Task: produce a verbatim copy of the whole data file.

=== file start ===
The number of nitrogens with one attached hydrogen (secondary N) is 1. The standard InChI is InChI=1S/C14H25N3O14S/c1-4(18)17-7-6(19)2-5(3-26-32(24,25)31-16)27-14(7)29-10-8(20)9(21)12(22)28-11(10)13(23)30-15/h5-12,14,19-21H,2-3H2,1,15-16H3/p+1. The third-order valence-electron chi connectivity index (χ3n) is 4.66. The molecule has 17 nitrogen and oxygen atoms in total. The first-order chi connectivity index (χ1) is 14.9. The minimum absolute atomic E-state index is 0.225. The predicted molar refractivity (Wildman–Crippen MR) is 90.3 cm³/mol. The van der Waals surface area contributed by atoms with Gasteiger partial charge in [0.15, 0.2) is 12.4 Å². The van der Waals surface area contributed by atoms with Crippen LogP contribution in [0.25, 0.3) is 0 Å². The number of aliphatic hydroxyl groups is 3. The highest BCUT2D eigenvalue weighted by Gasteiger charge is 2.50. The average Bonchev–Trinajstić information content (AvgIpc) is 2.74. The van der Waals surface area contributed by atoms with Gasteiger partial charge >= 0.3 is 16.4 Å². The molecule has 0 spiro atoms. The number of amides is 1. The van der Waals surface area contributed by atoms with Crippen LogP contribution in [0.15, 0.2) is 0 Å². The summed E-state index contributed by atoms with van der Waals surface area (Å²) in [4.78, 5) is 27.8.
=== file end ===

The number of nitrogens with one attached hydrogen (secondary N) is 1. The standard InChI is InChI=1S/C14H25N3O14S/c1-4(18)17-7-6(19)2-5(3-26-32(24,25)31-16)27-14(7)29-10-8(20)9(21)12(22)28-11(10)13(23)30-15/h5-12,14,19-21H,2-3H2,1,15-16H3/p+1. The third-order valence-electron chi connectivity index (χ3n) is 4.66. The molecule has 17 nitrogen and oxygen atoms in total. The first-order chi connectivity index (χ1) is 14.9. The minimum absolute atomic E-state index is 0.225. The predicted molar refractivity (Wildman–Crippen MR) is 90.3 cm³/mol. The van der Waals surface area contributed by atoms with Gasteiger partial charge in [0.15, 0.2) is 12.4 Å². The van der Waals surface area contributed by atoms with Crippen LogP contribution in [0.25, 0.3) is 0 Å². The number of aliphatic hydroxyl groups is 3. The highest BCUT2D eigenvalue weighted by Gasteiger charge is 2.50. The average Bonchev–Trinajstić information content (AvgIpc) is 2.74. The van der Waals surface area contributed by atoms with Gasteiger partial charge >= 0.3 is 16.4 Å². The molecule has 0 spiro atoms. The number of amides is 1. The van der Waals surface area contributed by atoms with Crippen LogP contribution in [0.15, 0.2) is 0 Å². The summed E-state index contributed by atoms with van der Waals surface area (Å²) in [4.78, 5) is 27.8.